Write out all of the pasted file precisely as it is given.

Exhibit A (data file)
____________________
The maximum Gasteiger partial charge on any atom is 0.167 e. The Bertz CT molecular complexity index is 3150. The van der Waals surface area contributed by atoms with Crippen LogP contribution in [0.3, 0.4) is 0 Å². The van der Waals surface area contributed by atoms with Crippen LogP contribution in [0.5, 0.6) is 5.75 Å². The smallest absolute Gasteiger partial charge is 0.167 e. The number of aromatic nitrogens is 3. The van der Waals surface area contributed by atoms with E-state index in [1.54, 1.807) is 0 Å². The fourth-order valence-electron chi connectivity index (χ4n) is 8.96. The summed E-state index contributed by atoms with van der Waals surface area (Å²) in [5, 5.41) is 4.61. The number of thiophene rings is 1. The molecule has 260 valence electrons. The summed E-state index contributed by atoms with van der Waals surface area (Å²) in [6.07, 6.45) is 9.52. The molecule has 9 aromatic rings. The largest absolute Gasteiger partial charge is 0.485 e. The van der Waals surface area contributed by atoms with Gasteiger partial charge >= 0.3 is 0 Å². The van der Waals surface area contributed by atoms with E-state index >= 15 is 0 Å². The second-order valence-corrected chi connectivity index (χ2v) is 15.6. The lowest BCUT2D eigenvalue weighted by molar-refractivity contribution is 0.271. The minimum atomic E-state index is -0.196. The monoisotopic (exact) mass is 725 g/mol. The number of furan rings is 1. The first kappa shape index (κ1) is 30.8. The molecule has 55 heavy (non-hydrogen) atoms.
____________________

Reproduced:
The maximum Gasteiger partial charge on any atom is 0.167 e. The Bertz CT molecular complexity index is 3150. The van der Waals surface area contributed by atoms with Crippen LogP contribution in [0.3, 0.4) is 0 Å². The van der Waals surface area contributed by atoms with Crippen LogP contribution in [0.5, 0.6) is 5.75 Å². The smallest absolute Gasteiger partial charge is 0.167 e. The number of aromatic nitrogens is 3. The van der Waals surface area contributed by atoms with E-state index in [1.54, 1.807) is 0 Å². The fourth-order valence-electron chi connectivity index (χ4n) is 8.96. The summed E-state index contributed by atoms with van der Waals surface area (Å²) in [5, 5.41) is 4.61. The number of thiophene rings is 1. The molecule has 260 valence electrons. The summed E-state index contributed by atoms with van der Waals surface area (Å²) in [6.07, 6.45) is 9.52. The molecule has 9 aromatic rings. The largest absolute Gasteiger partial charge is 0.485 e. The van der Waals surface area contributed by atoms with Gasteiger partial charge >= 0.3 is 0 Å². The van der Waals surface area contributed by atoms with E-state index >= 15 is 0 Å². The second-order valence-corrected chi connectivity index (χ2v) is 15.6. The lowest BCUT2D eigenvalue weighted by molar-refractivity contribution is 0.271. The minimum atomic E-state index is -0.196. The monoisotopic (exact) mass is 725 g/mol. The number of furan rings is 1. The first kappa shape index (κ1) is 30.8. The molecule has 55 heavy (non-hydrogen) atoms.